Ontario landlords stop rental law changes

Editors Note: These changes being proposed were shelved by the Ontario Minister of Municipal Affairs and Housing, Kathleen Wynne. In 2013, for the Liberal Party of Ontario leadership race, Kathleen Wynne, now Ontario Premier Wynne, received a donation of $20,000 from the Federation of Rental Housing Providers of Ontario who were against any changes. These changes were really needed by Ontario tenants due to rapidly rising rents resulting from the Ontario Liberals breaking their 2003 election promise to end the Conservative government's policy of vacancy decontrols which allows landlords to increase rents as much as they want when tenants move out or are diven out by bad landlords.

Rental cap questioned by industry:
Proposed changes to rent increase guideline has rental providers concerned about future

Brown, Jennifer. Toronto Star [Toronto, Ont] 17 Dec 2011: CL.4

The province of Ontario is looking at a new way to handle annual rent increases, but a group representing rental property owners says it has concerns they were not consulted and the policy could hurt their ability to maintain their buildings.

The Federation of Rental-housing Providers of Ontario (FRPO) has asked for an emergency meeting with Premier Dalton McGuinty and Kathleen Wynne, the Minister of Municipal Affairs and Housing, to address their concerns.

Legislation introduced Dec. 6 would, if passed, ensure that the annual Rent Increase Guideline is capped at 2.5 per cent, with an aim, says the Ministry of Housing, of protecting tenants and families.

The proposed changes would also ensure that the annual rent increase never falls below 1 per cent. In recent years, landlord and property managers have had concerns that the annual increase has not come close to covering their increased costs of maintenance and other expenses.

The ministry argues that tenants would benefit from greater certainty that would ensure affordable and stable rents.

For landlords, the province says "this would ensure a fair return so they can properly maintain rental properties."

The guideline would continue to be based on the Ontario Consumer Price Index (CPI) and the guideline for 2012 is 3.1 per cent. If passed, the new guideline formula would take effect starting in 2013.

But FRPO says it wants a chance to provide input before the bill is passed.

"We were not consulted in any way before the bill was drafted," says Alan Weinbaum, FRPO chair and principal with WJ Properties. Weinbaum's company has buildings throughout the GTA, most built between 1960 and 1975.

"We are a major stakeholder affected by this bill and if we had been consulted we would have been able to get a better understanding of the problem the government is trying to solve.

"In particular, we would have been able to give the minister information on the impact inflation has had on our industry over the past 15 years and the future impacts it will have, particularly as most economists are predicting we are entering a period of high inflation."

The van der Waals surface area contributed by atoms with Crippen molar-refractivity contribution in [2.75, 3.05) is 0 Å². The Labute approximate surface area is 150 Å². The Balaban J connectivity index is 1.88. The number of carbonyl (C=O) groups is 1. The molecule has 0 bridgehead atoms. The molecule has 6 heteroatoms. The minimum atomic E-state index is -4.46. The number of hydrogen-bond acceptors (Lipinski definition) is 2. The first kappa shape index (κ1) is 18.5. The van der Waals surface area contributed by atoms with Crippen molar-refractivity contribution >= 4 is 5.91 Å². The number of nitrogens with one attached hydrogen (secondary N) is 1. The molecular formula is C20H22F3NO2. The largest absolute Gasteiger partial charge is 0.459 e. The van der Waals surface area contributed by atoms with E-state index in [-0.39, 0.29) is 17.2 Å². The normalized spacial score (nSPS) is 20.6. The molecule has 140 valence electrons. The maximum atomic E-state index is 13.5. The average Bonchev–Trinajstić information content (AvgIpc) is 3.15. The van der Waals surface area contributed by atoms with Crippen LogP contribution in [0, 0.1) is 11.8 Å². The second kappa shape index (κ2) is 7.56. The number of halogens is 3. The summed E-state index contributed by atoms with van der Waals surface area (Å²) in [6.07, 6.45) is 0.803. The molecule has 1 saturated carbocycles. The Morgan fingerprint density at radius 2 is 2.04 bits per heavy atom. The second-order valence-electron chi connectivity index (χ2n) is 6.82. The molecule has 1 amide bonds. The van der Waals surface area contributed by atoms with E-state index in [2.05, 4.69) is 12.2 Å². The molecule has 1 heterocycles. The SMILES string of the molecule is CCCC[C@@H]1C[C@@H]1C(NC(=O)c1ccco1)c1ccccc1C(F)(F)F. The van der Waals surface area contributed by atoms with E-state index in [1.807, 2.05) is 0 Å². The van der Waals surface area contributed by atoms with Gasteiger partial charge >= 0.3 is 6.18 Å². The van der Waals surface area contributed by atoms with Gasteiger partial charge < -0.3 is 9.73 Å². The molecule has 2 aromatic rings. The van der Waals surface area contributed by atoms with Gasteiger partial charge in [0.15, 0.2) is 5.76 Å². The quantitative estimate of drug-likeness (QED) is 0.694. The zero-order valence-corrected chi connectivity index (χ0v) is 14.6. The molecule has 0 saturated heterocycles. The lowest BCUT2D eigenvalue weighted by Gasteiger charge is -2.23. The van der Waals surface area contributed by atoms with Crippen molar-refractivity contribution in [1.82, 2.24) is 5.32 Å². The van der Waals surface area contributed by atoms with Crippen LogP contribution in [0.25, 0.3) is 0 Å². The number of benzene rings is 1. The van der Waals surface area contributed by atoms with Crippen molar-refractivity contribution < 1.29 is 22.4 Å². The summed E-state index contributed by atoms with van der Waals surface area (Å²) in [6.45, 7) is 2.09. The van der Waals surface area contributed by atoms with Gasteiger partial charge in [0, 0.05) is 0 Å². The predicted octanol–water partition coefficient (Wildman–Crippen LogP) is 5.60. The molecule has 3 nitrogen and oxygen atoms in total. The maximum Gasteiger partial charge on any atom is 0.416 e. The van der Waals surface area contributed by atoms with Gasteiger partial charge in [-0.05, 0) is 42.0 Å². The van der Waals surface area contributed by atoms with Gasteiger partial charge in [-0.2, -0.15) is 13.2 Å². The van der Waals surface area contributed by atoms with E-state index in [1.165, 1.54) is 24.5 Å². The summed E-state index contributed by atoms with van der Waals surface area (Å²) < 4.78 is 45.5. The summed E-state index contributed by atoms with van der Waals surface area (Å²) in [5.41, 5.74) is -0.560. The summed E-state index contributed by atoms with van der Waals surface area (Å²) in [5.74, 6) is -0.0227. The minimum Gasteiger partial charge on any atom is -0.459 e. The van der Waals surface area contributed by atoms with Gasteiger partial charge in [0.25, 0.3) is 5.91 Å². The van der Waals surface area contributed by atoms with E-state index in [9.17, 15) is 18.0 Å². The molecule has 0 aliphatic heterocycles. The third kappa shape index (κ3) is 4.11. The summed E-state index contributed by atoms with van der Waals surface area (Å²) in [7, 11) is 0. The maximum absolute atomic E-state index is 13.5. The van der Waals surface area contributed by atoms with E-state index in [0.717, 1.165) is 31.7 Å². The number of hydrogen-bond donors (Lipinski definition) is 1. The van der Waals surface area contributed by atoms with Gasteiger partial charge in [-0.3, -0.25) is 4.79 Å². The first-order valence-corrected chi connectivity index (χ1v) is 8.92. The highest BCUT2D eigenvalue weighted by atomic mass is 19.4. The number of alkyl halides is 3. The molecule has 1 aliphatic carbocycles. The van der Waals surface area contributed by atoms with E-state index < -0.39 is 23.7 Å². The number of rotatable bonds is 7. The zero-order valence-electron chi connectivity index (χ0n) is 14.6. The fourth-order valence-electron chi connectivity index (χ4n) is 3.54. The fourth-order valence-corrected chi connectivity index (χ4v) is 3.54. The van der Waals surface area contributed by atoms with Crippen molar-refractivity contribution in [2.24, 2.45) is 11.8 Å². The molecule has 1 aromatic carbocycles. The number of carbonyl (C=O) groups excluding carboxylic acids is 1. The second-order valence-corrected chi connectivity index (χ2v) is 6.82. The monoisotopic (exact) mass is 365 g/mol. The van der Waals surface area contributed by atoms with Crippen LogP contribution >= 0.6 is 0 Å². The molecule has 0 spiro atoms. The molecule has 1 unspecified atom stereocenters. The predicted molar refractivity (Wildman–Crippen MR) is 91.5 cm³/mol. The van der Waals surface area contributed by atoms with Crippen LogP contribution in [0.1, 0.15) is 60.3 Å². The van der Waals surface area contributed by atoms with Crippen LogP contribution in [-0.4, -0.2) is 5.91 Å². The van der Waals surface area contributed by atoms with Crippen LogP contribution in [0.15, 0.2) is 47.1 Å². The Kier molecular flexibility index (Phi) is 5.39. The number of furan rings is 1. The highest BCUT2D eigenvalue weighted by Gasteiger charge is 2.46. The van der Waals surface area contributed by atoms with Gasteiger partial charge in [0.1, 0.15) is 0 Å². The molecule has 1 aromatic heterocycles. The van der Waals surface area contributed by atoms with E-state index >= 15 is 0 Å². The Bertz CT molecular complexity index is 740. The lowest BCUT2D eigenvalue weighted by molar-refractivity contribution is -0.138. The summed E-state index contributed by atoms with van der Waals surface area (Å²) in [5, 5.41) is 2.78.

By creating a cap on revenues, Weinbaum says it would effectively create a ticking time bomb.

"We see already for 2013 that the CPI is in the area of 3 per cent and this is still considered a low inflation period because interest rates are so low," he says, adding that could change quickly in the next few years.

"How are we going to deal with this when we have a cap of 2.5 per cent on our rents and there is no cap on our costs?

"We have had a concern about inflation on our industry for some time because our operating incomes have been eroding since the late '90s.

"We were trying to make it work under the current system, but it was still a matter of concern. A hard cap that doesn't match the consumer price index creates a greater concern for us."

Weinbaum argues landlords and property managers are already seeing this impact because in 2011 the guideline was 0.7 per cent. However, adding the HST this year meant that on average, landlords' costs went up 7 per cent.

And that is why FRPO has requested a meeting with the government.

"What we're hoping for is a chance to meet with the minister and advise the government of our position and give her the information we have," he says.

FRPO suggests that the rent cap policy could cause damage to the housing industry, including over 30,000 jobs in the building and repair trades.

"We understand the government's efforts to mitigate price volatility, but setting an arbitrary price ceiling fails to recognize that housing industry costs, like repairs and maintenance, are not subject to any price caps," says Vince Brescia, FRPO president and CEO.

"The government is unilaterally imposing a cap without any discussion with an entire industry and is initiating a policy that will be particularly devastating for small landlords."

According to data provided by the Canadian Mortgage and Housing Corp., when adjusted for inflation, average rents in Ontario are actually dropping in real terms, from $883 a month in 2002 to $841 a month in 2010 (in 2002 constant dollars).

FRPO says the proposed legislation will make it even more difficult to cover the costs of building maintenance.

Landlords are concerned that arbitrary price caps could replicate the housing market conditions seen in Ontario during the 1970s, when fixed rent controls were out of step with rising housing costs.

FRPO will also be discussing the proposed changes with its 2,200 members across the province and encouraging them to contact their local MPPs and building trades members in their communities to discuss the economic risks this bill creates.

Go back to the West Lodge (Toronto) Tenants Association home page.